9Those things can neither make a master superior nor a mule. M. Cato the censor,* whose birth was as valuable to the state as Scipio's (for one waged war with our enemies, the other with our morals), used to ride on a hack with pack-saddles laid upon it to carry his necessities. How I would love him to encounter one of those cavaliers, displaying their wealth on the road, driving runners and Numidians and a cloud of dust before him! This man would certainly seem more refined and better escorted than M. Cato, this fellow who among all those fancy trappings is hesitating right now whether to hire himself out to the sword or the knife.* 10What a credit to the age that a commander, triumphant general, and censor, indeed something excelling all these things, a Cato, should be content with one riding-hack, and not even the whole of that: for baggage occupied part of it hanging from either flank. So would you not prefer that one horse rubbed down by Cato to all those plump ponies and Spanish thoroughbreds and trotting-horses?

11I see there will be no end to this topic unless I impose it on myself. So I will fall silent here as far as concerns those hampers which the man who first named them doubtless foresaw would turn out hampering.* Now I want to render to you a very few of our men's syllogistic arguments which concern virtue, which we maintain is sufficient for a blessed life.

12'What is good makes men good (for in music what is good makes a musician). But the gifts of Fortune do not make a man good; so they are not goods.'

pg 164(First argument) The Peripatetics* answer this challenge by declaring our first proposition false. They say that 'good men are not made at all costs from what is good. In music there is something good like a pipe or string or organ adjusted to the practice of singing: but none of these makes a musician.' 13We will answer them: 'You don't understand how we have determined what is good in music. For we are not talking of what equips the musician, but what he does. You are dealing with the tools of the art, not the art itself. But if anything is good in the art, that at least will make a musician.' 14Even now I want to make this clearer. A good thing in the art of music can be meant in two ways, one which helps the effect of the musician, the other which helps the art itself. Instruments, pipes and organs and strings, are relevant to the effect, but not to the art. For a man is an artist even without them; perhaps he cannot use his art. This is not equally ambiguous in a man, for the same thing is the good of a man and of his life.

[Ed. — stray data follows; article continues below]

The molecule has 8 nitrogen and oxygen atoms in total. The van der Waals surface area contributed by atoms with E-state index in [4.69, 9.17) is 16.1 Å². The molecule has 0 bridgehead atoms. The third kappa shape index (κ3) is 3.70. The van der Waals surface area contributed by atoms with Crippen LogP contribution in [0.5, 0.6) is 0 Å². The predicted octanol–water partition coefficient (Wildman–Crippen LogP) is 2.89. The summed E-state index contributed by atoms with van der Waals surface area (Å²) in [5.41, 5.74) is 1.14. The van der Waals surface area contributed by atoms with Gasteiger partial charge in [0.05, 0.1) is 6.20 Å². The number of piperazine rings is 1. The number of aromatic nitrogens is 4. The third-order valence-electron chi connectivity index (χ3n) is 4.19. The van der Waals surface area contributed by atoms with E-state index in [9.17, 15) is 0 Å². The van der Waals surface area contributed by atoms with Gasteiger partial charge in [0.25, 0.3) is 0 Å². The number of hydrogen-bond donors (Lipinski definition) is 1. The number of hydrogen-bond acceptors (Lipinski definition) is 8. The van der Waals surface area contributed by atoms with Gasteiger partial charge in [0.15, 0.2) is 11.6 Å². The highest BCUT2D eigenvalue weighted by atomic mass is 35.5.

15(Second argument) 'Anything that can be the lot of the most contemptible and shameful person is not good: now wealth is the lot of a pimp and a gladiator trainer; so it is not a good thing.'

They say: 'What you propose is false; for in grammar and the art of healing or piloting we see goods coming to the most humble men.' 16But these arts do not claim greatness of the mind, they do not rise to the heights or shun the gifts of fortune; whereas virtue raises a man up and places him above what is dear to mortals; he neither longs for nor fears excessively what are called good or evil. Chelidon, one of Cleopatra's eunuchs, possessed a great property. Recently Natalis,* a man whose tongue was as foul as it was impure, who fellated women, was the heir of many men and made himself many heirs.* Well then, did money make him impure or did he befoul the money? It falls into the hands of some men like a shilling into a sewer. 17Virtue takes its stand above such things; it is rated in its own coinage; it judges that none of those random incidental things is good. Medicine and piloting do not forbid themselves and their adherents from admiring such things; someone who is not a good man can still be a doctor or a pilot, or a grammarian, as much, by Jove, as a cook. You would say that a man whose lot it is to possess an extraordinary thing is not himself an ordinary man; for a man is what he possesses.

18An account is worth as much as it contains; indeed, what it contains comes into its receipts. Whoever put a price on a full purse except the sum of the amount of money it contained? The same thing pg 165applied to the masters of great properties; they are merely accessories and attachments of the estates. So why is the wise man great? Because he has a great spirit. So it is true that something that can accrue to even the most contemptible fellow is not a good. 19So I will never call idleness good, since a cicada and a flea enjoy it. I would not even call being calm and free of trouble a good; for what is more at ease than a worm? You ask what makes a wise man? What makes a god. You must give him something divine, heavenly, and glorious; the good does not come to everyone nor suffer any ordinary owner. See

  • 20             What each region bears and what it rejects;
  •              Here crops, there grapes grow up more happily,
  •              Elsewhere the shoots of trees and grasses sprout
  •              Unbidden. Don't you see how Tmolus sends saffron,
  •              India ivory, and soft Sabaeans incense,
  •              But the bare Chalybes rough iron?*

21Those products are separated by regions, so that trade with each other was necessary to mortals, if anyone wanted something from another man. So that highest of goods has its own place, it is not born where ivory or where iron is produced. You ask what is the place of the highest good? The spirit. Unless it is pure and chaste it cannot contain God.